- The Washington Times - Wednesday, July 9, 2003

The threat of a veto has helped quell a Republican rebellion today that would nullify new Labor Department rules designed to give union members more detailed information about the financial activities of their unions.

The White House Tuesday evening released a statement threatening a veto of the House labor, health and human services and education subcommittee’s appropriations bill if an amendment to kill the new requirements was included. The amendment is supported by most Democrats and a group of 28 Republicans in labor-heavy districts. The bill comes up for a House floor vote this afternoon.

A senior Republican leadership aide said the president’s veto threat is “helpful” in keeping many pro-labor Republicans from voting for the rule-killing amendment.

“That helps give them cover,” the aide said on the condition of anonymity. “They can tell their constituents that they don’t support this regulation, but they’ve got to fund education, they’ve got to fund health care programs. The president would kill all that with his veto.”

Democrats will also try to strike down a new Labor Department rule that would allow many employers now forced to pay overtime to offer time off instead, but that amendment is expected to draw very little Republican support.

The group of 28 break-away Republicans, who hail from districts with a high number of union members, wrote a letter in April calling on Labor Secretary Elaine L. Chao to withdraw her mandate that unions fill out a more detailed financial disclosure form.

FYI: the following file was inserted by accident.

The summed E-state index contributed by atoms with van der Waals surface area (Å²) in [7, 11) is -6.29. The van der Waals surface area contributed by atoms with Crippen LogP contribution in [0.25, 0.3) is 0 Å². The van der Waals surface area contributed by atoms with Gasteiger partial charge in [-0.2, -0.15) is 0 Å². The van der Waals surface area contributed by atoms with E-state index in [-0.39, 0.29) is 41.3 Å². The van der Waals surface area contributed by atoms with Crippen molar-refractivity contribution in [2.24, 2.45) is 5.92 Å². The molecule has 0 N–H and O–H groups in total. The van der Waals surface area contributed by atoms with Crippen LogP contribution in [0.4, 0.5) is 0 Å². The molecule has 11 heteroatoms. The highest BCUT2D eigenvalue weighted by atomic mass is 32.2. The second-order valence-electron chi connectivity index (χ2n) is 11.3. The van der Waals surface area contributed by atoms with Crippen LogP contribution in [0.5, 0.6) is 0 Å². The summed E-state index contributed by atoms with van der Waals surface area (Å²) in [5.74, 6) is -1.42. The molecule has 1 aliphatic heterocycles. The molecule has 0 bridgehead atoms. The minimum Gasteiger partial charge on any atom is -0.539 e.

Kevin Smith, spokesman for Republicans on the House Education and the Workforce Committee, said “we are more than prepared to defend against” the amendment that would scuttle the new requirements.

“It’s blatant hypocrisy,” Mr. Smith said. “We’ve seen countless union leaders come out after Enron and demand greater accountability from corporate leaders. But when it comes to greater accountability of their own spending practices, they say it’s an attack on unions. It’s completely disingenuous.”

But Rep. Peter T. King, New York Republican, said he still plans to vote for the amendment.

The new disclosure requirements are “construed as a shot at organized labor,” said Mr. King, who represents many blue-collar neighborhoods on Long Island. “These people support the president and this [requirement] needlessly antagonizes them.”

Mr. King predicted that “a good number” of the 28 letter-signing Republicans would stay with their stance, “though I don’t want to speak for them.”

With just a 23-vote edge for Republicans in the House, the amendment would stand a good chance of passage if Mr. King is correct and Democrats unite behind it.

Jessica Incitto, spokeswoman for House Majority Whip Roy Blunt of Missouri, however, said Democrats were being wooed along with the Republicans.

“We’re working hard, but we’re confident we’ve got the votes,” she said.

Ron Talley, spokesman for the liberal-leaning Main Street Republicans — 12 of whom signed the letter to Mrs. Chao — echoed that notion, saying the president’s veto threat likely drew enough Republicans back into the party’s fold.

“Main Street members aren’t going to make the Labor-HHS bill a line in the sand,” Mr. Talley said. “You have to take your stands where you can make your stands most effective.”

The Labor-HHS bill is often a magnet for dozens of amendments, making for rough floor fights, but Democratic aides said the House Appropriations Committee’s ranking member, Rep. David R. Obey, Wisconsin Democrat, has discouraged Democrats from offering many this year.

The party’s leadership would rather focus on accusing the Republicans of failing to fully fund education and health programs.

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